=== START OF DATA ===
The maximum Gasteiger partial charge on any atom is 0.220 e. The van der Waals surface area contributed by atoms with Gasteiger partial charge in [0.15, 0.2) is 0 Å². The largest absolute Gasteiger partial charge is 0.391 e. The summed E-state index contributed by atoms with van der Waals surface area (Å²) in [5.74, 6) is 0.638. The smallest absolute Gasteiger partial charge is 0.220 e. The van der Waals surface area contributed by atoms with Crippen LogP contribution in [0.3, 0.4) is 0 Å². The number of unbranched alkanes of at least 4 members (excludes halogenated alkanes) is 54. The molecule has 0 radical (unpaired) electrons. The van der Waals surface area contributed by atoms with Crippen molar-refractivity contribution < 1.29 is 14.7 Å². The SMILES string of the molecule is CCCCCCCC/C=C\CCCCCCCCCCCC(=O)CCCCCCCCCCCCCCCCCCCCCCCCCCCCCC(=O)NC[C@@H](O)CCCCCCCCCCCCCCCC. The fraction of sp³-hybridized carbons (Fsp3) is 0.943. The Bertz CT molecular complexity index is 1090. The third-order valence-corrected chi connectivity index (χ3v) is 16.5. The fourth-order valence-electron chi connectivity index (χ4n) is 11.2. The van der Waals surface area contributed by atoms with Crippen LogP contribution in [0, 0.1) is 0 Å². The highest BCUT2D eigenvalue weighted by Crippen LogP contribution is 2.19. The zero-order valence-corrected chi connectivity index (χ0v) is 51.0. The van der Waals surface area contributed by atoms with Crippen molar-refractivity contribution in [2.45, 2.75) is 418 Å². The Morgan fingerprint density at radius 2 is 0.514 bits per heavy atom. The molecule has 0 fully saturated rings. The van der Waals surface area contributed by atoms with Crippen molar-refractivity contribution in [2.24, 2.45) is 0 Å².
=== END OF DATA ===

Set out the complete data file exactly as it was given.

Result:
The maximum Gasteiger partial charge on any atom is 0.220 e. The van der Waals surface area contributed by atoms with Gasteiger partial charge in [0.15, 0.2) is 0 Å². The largest absolute Gasteiger partial charge is 0.391 e. The summed E-state index contributed by atoms with van der Waals surface area (Å²) in [5.74, 6) is 0.638. The smallest absolute Gasteiger partial charge is 0.220 e. The van der Waals surface area contributed by atoms with Crippen LogP contribution in [0.3, 0.4) is 0 Å². The number of unbranched alkanes of at least 4 members (excludes halogenated alkanes) is 54. The molecule has 0 radical (unpaired) electrons. The van der Waals surface area contributed by atoms with Crippen molar-refractivity contribution < 1.29 is 14.7 Å². The SMILES string of the molecule is CCCCCCCC/C=C\CCCCCCCCCCCC(=O)CCCCCCCCCCCCCCCCCCCCCCCCCCCCCC(=O)NC[C@@H](O)CCCCCCCCCCCCCCCC. The fraction of sp³-hybridized carbons (Fsp3) is 0.943. The Bertz CT molecular complexity index is 1090. The third-order valence-corrected chi connectivity index (χ3v) is 16.5. The fourth-order valence-electron chi connectivity index (χ4n) is 11.2. The van der Waals surface area contributed by atoms with Crippen LogP contribution in [0, 0.1) is 0 Å². The highest BCUT2D eigenvalue weighted by Crippen LogP contribution is 2.19. The zero-order valence-corrected chi connectivity index (χ0v) is 51.0. The van der Waals surface area contributed by atoms with Crippen molar-refractivity contribution in [2.45, 2.75) is 418 Å². The Morgan fingerprint density at radius 2 is 0.514 bits per heavy atom. The molecule has 0 fully saturated rings. The van der Waals surface area contributed by atoms with Crippen molar-refractivity contribution in [2.24, 2.45) is 0 Å².